Gap filling of infrastructure better then new projects

Fifth, focus on completing last mile gaps in infrastructure rather than new projects to maximize value creation. Jobs, better connectivity, lower transaction costs – all flow from public investment in this sector. Some innovation is needed. Crowd sourcing small infrastructure can reduce the fiscal burden.

More significantly, this makes private citizens and entities feel like partners not just recipients of public largesse. Assuring decent returns on private funds contributed in this manner will help. Think – functional street lights; road over or under passes for pedestrians; public toilets; better public transport; better water supply.

Bulk up budget re-allocation resources for infra, edu & health by 3% of GDP

The fiscal situation is already under severe stress. The money will need to be found by reallocating the existing funds. Additional funds to the tune of 3 per cent of GDP need to be directed towards health, education and infrastructure. Cutting back on defense allocations and starving peripheral departments of funds can achieve this objective over the next two years.


The BJP has been on a winning streak thus far. It is now time to defend the political fortress it has built. How it goes about doing so, will make the difference between a fractured, weak India in 2020 or a progressive, forward looking nation, fulfilling citizen aspirations.

Also available at TOI Blogs December 18, 2017

Aadhaar – catching crooks & criminals

UIDAI members

The Aadhaar fever started in 2009, when the UPA government was in office. It encountered turbulent times in 2014 when the government changed. But Prime Minister Narendra Modi, a technology enthusiast, was persuaded to look beyond the past at the opportunity it gave to reduce official discretion and corruption, whilst targeting and delivering public services.

Inspirational achievements: Speed, scale, low cost & sustainable institutions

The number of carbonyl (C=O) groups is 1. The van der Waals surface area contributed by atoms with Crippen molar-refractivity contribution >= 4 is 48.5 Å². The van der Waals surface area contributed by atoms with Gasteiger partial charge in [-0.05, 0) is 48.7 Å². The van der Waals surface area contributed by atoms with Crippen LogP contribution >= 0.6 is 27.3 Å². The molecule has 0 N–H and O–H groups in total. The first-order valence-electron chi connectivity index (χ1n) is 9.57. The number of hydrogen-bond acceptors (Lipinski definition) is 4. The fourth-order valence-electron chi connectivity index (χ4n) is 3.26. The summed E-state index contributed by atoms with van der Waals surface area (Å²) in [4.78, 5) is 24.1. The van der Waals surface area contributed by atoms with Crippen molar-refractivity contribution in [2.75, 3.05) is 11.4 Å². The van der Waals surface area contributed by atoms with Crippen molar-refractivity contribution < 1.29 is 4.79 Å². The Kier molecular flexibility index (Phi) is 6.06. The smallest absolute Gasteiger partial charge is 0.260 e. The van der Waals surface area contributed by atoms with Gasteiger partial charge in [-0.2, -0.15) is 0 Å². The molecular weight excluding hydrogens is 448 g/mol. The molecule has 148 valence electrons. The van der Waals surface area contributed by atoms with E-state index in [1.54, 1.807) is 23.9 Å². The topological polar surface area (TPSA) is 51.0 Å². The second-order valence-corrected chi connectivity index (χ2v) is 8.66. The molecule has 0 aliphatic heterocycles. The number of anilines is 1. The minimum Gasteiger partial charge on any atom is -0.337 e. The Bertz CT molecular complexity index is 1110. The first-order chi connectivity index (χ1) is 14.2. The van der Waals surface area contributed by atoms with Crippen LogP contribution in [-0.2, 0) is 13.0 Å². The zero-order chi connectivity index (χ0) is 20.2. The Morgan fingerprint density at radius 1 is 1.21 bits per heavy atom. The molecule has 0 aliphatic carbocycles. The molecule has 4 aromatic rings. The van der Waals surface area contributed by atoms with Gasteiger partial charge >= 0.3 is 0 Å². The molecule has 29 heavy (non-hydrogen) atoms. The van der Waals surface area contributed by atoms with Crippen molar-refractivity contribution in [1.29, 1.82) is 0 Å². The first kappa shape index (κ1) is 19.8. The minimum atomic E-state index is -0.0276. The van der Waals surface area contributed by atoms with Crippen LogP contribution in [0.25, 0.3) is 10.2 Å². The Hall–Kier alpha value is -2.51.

The results have been impressive on three counts — speed, cost and sustainability. First, the system was scaled up at breathtaking speed. Around 15 citizens were digitally registered every second, over seven years, assuming a 60-hour week.  Registering 1.2 billion residents out of around 1.3 billion, in a country spanning 3.3 million sq km is by itself a “never- before” achievement.

Second, unbelievably, this feat was achieved at a nominal cost of Rs 73, a little more than $1, per person. The norm for biometric identification anywhere else has been at least $10 per person. Clearly, frugal Indian innovation was at its best here.

Third, Nandan Nilekani, the single parent of Aadhaar, moved on in early 2014, serially to politics, social impact ventures and today heads Infosys as its non-executive chairman. Small, effective public institutions — UIDAI had a sanctioned staff of just 115 in 2009 — tend to be helmed by charismatic banyan trees — leaders who allow nothing to grow under their horizontally spread branches. But the Unique Identification Authority of India (UIDAI), which he first headed, continues to flourish, which speaks volumes of its sustainable management systems and the quality of successor chairpersons.

Why, then, the angst?

So why then the public angst against Aadhaar? Three reasons come to mind — all of them related not to the technical effectiveness of the system itself but the manner in which it is proposed to be used.

Illegal immigrants are rich political fodder

First comes politics. Illegal immigrants from Bangladesh — between three million to 20 million — along with legal immigrants from Nepal, have acquired voter IDs and ration cards. They are difficult to distinguish from their neighbours. But it has also suited the government politically, till now, to not identify such immigrants. Aadhaar can upset political calculations. Targeting Aadhaar at residents — a more inclusive genre — than citizens was a compromise solution. But the threat remains that this powerful data set will feed into culling voter lists of duplicates or ghosts and weeding out passports wrongly issued to people who were never Indian citizens.

We are all “crooks”

Second is the scale of disruption associated with ending corruption. Consider that 14 per cent of Indians, or 180 million, have a driving licence. But one-third are fake and many more are improperly given to ineligible drivers — a key factor in road fatalities.  290 million Indians have a unique number called PAN, required for filing income-tax. But 80 per cent are not authenticated with the Aadhaar database. This illustrates the poor integrity of the tax database.

Big bang reform catches headlines but induces a push back

Third, managerial ambitions have outrun executive caution in graduating the pushback from those adversely affected. From being a back-office tool, Aadhaar has become a digital shortcut to cull ghosts from the burgeoning food security scheme; weed out manipulations in income-tax submissions; introduce a security check over phone connections or use big data to link bank accounts, phone numbers, vehicles, houses, financial investments with each biometrically identified individual. Aadhaar is the shortcut to dig out our dirty secrets. And no one likes that.